Par Jonathon D. Burns - Publié sur Amazon.com
Ela of Parne is only 17 years old, yet the Infinite has chosen her to be His prophet. She is the first female prophet of Parne and she knows that prophets die young. That is not exactly an encouraging thought. Ela is called to Istgard, where the people have turned away from the Infinite. In a story strongly influenced by the judges and prophets of the Old Testament, Ela must convince the people to turn from their sinful ways or be doomed.

Joining her is her younger sister, Tzana, who suffers a disease causing her to age pre-maturely. She also meets up with Kien, an ambassador from Traceland who also seeks to save his people from Istgard. Will Ela faithfully serve the Infinite, knowing it will likely lead to her death, or will her feelings win out?

It didn't take long for me to be sucked into the story. R.J. Larson's opening was very descriptive, and I could easily envision what was taking place. The introduction of Ela also gave me a clear picture. The dialogue was smooth, and flowed easily. Each character was fairly distinct in their speaking style, making it easy to follow the many long sections of dialogue when the speaker was not always clearly identified.

As I read further, the descriptiveness of events stayed clear, though descriptions of the world seemed muddled at times. At first I thought this was going to be set in Biblical times, but quickly found it to be a fantasy story set in a Middle Eastern-ish realm. There are several different groups of people, but at times I had a hard time understanding the full differences between them. With the exception of the horse like `destroyers,' I had a hard time visualizing some of the strange creatures Larson introduces. Though a fantasy story, the world didn't feel as if it needed brand new creatures being created.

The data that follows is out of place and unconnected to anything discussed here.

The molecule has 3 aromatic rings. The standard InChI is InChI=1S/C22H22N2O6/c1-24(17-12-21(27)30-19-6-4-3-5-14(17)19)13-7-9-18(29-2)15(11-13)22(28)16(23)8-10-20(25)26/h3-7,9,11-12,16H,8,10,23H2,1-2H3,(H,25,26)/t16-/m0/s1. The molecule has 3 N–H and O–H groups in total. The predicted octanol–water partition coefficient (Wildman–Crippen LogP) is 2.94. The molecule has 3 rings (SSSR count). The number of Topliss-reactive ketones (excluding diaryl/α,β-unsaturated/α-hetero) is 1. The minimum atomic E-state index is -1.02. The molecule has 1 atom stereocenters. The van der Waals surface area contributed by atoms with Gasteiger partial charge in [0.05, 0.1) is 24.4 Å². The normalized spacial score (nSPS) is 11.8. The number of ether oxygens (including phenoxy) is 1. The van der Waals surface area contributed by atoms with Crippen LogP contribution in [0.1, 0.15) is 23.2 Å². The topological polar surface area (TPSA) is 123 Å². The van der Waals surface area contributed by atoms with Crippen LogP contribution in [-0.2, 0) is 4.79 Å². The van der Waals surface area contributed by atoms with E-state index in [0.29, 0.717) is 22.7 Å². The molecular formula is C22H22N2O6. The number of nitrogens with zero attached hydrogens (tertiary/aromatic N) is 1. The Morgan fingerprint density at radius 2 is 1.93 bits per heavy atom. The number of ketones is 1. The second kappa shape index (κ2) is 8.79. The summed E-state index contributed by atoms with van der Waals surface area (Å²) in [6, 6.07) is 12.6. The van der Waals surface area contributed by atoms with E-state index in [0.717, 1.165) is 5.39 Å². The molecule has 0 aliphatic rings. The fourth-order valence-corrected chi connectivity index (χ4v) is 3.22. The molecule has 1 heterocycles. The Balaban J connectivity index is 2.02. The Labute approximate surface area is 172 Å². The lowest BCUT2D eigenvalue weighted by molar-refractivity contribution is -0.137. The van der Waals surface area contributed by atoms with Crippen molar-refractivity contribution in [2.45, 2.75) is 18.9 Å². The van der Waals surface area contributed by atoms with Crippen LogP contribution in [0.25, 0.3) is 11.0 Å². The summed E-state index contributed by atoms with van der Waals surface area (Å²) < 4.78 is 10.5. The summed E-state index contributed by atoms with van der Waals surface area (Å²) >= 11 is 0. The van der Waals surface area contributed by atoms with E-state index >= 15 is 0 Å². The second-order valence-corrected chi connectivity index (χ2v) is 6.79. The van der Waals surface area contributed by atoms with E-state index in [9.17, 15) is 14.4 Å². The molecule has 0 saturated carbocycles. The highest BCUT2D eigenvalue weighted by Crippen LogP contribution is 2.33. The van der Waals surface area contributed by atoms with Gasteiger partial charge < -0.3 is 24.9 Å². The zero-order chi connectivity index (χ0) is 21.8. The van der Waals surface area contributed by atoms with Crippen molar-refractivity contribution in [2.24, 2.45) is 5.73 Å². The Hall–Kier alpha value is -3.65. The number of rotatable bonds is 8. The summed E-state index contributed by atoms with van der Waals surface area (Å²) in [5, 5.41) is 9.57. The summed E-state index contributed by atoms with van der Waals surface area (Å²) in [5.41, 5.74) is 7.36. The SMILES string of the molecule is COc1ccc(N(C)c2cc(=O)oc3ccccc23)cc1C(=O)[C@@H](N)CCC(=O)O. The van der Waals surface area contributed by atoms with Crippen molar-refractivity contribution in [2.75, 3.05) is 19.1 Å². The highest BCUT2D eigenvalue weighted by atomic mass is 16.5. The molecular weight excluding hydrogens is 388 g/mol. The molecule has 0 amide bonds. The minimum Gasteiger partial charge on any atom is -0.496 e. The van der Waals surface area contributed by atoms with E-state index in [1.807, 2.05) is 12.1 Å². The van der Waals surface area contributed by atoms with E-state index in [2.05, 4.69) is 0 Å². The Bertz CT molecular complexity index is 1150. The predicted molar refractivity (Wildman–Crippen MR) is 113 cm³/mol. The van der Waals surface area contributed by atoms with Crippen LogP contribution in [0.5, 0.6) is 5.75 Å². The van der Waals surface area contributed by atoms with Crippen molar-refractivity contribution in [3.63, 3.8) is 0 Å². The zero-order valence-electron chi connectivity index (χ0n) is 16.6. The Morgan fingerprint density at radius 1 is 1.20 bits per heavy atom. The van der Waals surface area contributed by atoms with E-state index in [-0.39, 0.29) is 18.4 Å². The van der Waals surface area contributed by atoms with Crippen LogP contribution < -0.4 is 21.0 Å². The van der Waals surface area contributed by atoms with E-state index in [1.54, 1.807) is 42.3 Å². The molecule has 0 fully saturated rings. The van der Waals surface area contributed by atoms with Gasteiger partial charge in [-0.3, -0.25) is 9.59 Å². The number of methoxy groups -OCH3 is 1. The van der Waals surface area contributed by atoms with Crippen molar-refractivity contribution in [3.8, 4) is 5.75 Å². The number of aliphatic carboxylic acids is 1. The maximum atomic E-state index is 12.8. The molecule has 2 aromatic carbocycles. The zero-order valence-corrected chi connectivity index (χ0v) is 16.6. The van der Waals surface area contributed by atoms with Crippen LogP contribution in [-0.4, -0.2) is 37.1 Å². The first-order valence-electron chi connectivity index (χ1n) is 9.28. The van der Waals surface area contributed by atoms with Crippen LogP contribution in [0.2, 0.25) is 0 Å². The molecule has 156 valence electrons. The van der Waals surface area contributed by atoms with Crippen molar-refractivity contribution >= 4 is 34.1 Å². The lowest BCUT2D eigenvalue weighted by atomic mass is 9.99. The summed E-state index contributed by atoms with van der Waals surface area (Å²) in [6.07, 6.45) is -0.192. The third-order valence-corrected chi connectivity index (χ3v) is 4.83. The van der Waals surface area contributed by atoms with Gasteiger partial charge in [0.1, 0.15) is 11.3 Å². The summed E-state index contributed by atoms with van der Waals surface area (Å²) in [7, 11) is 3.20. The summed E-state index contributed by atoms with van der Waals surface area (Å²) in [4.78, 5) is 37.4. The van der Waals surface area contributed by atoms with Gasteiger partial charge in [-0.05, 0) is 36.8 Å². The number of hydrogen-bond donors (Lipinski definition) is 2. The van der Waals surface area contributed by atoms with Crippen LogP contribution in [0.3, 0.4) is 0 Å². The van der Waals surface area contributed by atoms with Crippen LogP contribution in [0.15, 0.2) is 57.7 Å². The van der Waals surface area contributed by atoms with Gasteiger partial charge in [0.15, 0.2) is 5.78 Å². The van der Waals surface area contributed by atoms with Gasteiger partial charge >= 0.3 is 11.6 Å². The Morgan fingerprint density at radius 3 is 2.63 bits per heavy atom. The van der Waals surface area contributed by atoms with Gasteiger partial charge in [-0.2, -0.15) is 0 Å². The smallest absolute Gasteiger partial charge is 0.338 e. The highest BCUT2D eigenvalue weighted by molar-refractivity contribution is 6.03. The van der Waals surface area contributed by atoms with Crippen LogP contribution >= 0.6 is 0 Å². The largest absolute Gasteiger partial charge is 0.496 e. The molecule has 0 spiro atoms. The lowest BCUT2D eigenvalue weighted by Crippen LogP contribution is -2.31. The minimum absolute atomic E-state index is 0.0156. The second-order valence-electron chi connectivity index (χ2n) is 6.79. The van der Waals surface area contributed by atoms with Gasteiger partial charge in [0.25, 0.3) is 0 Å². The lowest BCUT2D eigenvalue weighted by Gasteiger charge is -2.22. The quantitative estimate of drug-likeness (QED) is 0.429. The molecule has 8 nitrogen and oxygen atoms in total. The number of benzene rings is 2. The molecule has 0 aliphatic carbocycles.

While I always had a clear picture of the lead characters, at times they seem a bit too perfect. Ela doesn't always understand the Infinite's reasoning, but she still follows his commands. She also has a bit of a temper, but that tends to be underplayed, and when she is angry, it tends to be more of a righteous anger. She lacked any real flaw and any changing she went through tended to happen near the beginning, when she first became the prophet. For the rest of the book, she seems relatively unchanged. I did find Kien to be an interesting character, but he had more of a supporting role.

Though not a perfect book, Prophet did hold my interest throughout, and I liked the ties it seemed to have with the prophets and judges from the Bible. I would be interested in reading the sequel, Judge.

3/5 Stars
20 internautes sur 23 ont trouvé ce commentaire utile 
5.0 étoiles sur 5 ARC reading 7 avril 2012
Par Nikka321 - Publié sur Amazon.com
Format:Broché
I was really quite shocked with how much I enjoyed this book. Being an athiest, and personally finding blind faith in "god" a little disturbing, I wasn't sure I even wanted to read this book. But I decided to give it shot, and I am so glad that I did, because I would have missed a true treasure otherwise.

This story is the first installment in the Books of the Infinite series, and follows the trials and tribulations of Ela, the newest, and only known female Prophet of the Infinite.

The style of writing was very easy to read and follow, which can not always be said for books in an imaginary world setting. It flowed really well, and quite truthfully hooked me in almost from the first page. I anxiously await the next book
7 internautes sur 8 ont trouvé ce commentaire utile 
5.0 étoiles sur 5 Thoroughly enjoyed it 5 octobre 2013
Par S. Harvey - Publié sur Amazon.com
Format:Format Kindle|Achat vérifié
I've read the complete trilogy, and it is probably some of the best Christian fantasy I have read in a long time. I personally found the main characters to be well-drawn --good people, but not perfect-- and the plot seemed to flow realistically. I recommend this to anyone, even if you don't believe you would be into Old Testament allegory.